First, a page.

17 days ago

Mapping the BIZBOK® Metamodel to the ArchiMate® Language

Link: https://bizzdesign.com/blog/mapping-the-bizbok-metamodel-to-the-archimate-language/

Since the foundation of the Business Architecture Guild a little over a decade ago, its Business Architecture Body of Knowledge (BIZBOK®), as expressed in the BIZBOK® Guide, has become a popular set of guidelines and techniques for practicing business architects. More recently, it has also defined its own metamodel, which you can read about in this whitepaper (published August 2020). This metamodel provides you with a core set of concepts for expressing business architecture in the sense that BIZBOK® defines it.

The ArchiMate® modeling language for enterprise architecture, first published in 2004 and established as an Open Group standard in 2009, also covers business architecture but has a wider scope. Moreover, it offers a notation as well as a metamodel, so you can write down your architecture models in a standardized way that is understood by your fellow architects.

Now wouldn’t it be nice if you could express BIZBOK®-based business architecture in ArchiMate? That would allow business architects to benefit from the well-established tool support for the language in expressing their business architecture artifacts. Moreover, it would let business architects easily connect these architectures to this broader and deeper scope of enterprise architecture.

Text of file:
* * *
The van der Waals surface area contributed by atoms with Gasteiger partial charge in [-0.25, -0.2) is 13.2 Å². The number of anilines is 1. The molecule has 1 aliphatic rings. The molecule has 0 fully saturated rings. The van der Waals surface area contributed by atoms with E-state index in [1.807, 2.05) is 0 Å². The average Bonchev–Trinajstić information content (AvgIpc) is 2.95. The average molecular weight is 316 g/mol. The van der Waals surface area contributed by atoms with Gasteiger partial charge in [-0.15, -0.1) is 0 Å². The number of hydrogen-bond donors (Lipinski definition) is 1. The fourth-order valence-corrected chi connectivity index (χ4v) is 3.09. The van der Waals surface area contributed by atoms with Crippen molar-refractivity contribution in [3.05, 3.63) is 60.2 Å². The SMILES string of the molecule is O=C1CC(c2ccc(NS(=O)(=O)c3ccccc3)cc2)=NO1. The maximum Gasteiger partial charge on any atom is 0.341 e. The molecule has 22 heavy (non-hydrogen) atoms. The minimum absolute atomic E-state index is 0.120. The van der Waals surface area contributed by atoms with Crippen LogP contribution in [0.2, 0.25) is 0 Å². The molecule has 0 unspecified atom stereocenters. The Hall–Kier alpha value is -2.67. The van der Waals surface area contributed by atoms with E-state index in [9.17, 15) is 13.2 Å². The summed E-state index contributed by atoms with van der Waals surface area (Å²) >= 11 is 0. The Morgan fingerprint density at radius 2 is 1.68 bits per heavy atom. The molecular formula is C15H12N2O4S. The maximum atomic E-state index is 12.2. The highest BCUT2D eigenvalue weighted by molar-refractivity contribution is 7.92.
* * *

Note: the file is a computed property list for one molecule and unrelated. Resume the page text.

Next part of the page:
The ArchiMate language was explicitly designed with such relations to other languages and metamodels in mind. It therefore provides a bridge to languages like UML and BPMN, with equivalent concepts. For instance, the ArchiMate ‘Application Component’ concept equates with the UML ‘Component’ concept.

Conversely, if we don’t link up business architecture with the rest of enterprise architecture, it runs the risk of being a stand-alone discipline that cannot truly show value. Already, we see business architects sometimes struggle because ‘the business’ fails to understand their abstract concepts like ‘capability’ (see also our other blog posts and whitepaper on this concept). By showing how those concepts are underpinned by more concrete elements like those mentioned above, they become a lot more tangible and understandable for non-architects.

Concept Mapping

To support this integration, we have created the mapping in the figure below. The background shows the BIZBOK® metamodel. This is overlaid with applicable ArchiMate concepts and relationships. From the ArchiMate language, we use Motivation, Strategy, Business, and Implementation & Migration elements.

Figure 1. BIZBOK – ArchiMate strategic-level mapping 

The mapping between two conceptual universes is seldom 1:1. Some of the BIZBOK® concepts could be expressed with different ArchiMate elements. For example, the ‘Stakeholder’ concept in BIZBOK® can be used to express someone with an interest or concern, just like in ArchiMate, but it can also have an operational role, e.g. triggering a value stream. In ArchiMate, such you can better express such operational roles using the ‘Business Role’ concept. Although there are a few different mapping options, the mapping above works well in practice and is a good starting point for your own business architecture modeling efforts.